Chessy Prout Sheds Anonymity To Talk About Sexual Assault, Owen Labrie
Chessy Prout, the teen girl who accused her St. Paul’s School classmate Owen Labrie of sexually assaulting her, has come forward publicly.
Chessy Prout Speaks Out
Prout, 17, who was 15 at the time of the incident with Labrie, has been shielded in anonymity by law. Even though Prout is legally still able to remain anonymous, she has decided to speak out about her sexual assault, Labrie and the troubling court trial.
Prout recently sat down alongside her parents and older sister to share her side of the story with Today‘s Savannah Guthrie. “I want everyone to know that I am not afraid or ashamed anymore, and I never should have been,” Prout explained. “It’s been two years now since the whole ordeal, and I feel ready to stand up and own what happened to me and make sure other people, other girls and boys, don’t need to be ashamed, either.”
Though Prout’s identity has been hidden up until now, she did testify against Labrie during the trial.
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“It was something that was necessary,” Prout said. “Although it was scary and although it was pretty difficult…I wouldn’t be where I am today without having been able to speak up for myself during that time.”
Labrie, now 20, was acquitted on three counts of felony sexual assault, but convicted on three counts of misdemeanor sexual assault in his trial last year. He was also convicted of felony illegal use of computer services and misdemeanor endangering the welfare of a child. Labrie is currently in the process of appealing the verdict, and remains out of jail.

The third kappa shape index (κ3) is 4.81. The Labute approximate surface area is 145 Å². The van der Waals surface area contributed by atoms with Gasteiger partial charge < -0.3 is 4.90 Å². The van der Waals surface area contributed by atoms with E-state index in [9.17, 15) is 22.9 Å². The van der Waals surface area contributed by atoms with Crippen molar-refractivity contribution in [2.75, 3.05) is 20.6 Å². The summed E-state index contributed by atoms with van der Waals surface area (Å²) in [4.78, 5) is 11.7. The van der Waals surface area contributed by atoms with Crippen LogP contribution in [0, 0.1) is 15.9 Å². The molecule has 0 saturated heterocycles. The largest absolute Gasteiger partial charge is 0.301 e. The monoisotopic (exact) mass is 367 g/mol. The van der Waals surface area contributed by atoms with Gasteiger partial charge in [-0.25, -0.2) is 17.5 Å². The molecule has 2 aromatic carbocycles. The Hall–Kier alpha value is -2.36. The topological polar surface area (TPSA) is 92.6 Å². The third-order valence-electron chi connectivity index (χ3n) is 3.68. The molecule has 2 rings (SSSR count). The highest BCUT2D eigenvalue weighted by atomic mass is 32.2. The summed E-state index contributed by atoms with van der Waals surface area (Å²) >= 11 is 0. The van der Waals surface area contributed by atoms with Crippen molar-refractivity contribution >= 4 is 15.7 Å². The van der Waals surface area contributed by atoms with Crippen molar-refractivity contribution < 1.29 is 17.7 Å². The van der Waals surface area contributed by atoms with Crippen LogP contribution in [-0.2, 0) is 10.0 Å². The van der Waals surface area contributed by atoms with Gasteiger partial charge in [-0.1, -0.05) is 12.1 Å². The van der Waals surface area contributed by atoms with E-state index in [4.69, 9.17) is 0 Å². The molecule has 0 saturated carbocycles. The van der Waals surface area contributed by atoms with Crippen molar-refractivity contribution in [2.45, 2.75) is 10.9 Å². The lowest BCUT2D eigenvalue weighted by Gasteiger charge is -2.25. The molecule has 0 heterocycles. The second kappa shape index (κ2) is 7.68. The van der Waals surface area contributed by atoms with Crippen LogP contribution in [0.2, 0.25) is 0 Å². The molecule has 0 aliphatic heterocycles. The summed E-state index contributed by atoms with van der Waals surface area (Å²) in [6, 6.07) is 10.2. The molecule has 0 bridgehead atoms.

“They said that they didn’t believe that he did it knowingly, and that frustrated me a lot because he definitely did do it knowingly,” Prout told Guthrie. “And the fact that he was still able to pull the wool over a group of people’s eyes bothered me a lot and just disgusted me in some way.”
In the end, Prout hopes that even though Labrie was not convicted on the more serious charges, that he will still learn from the trial and his convictions.
“I hope he learns,” Prout said. “I hope he gets help. And that’s all I can ever hope for in any sort of process like this. Because if he doesn’t learn, he will do it to another young woman.”
Prout also hopes that by her coming forward, she will encourage other young women to feel confortable standing up for themselves.
“I want other people to feel empowered and just strong enough to be able to say, ‘I have the right to my body. I have the right to say no,'” Prout said.
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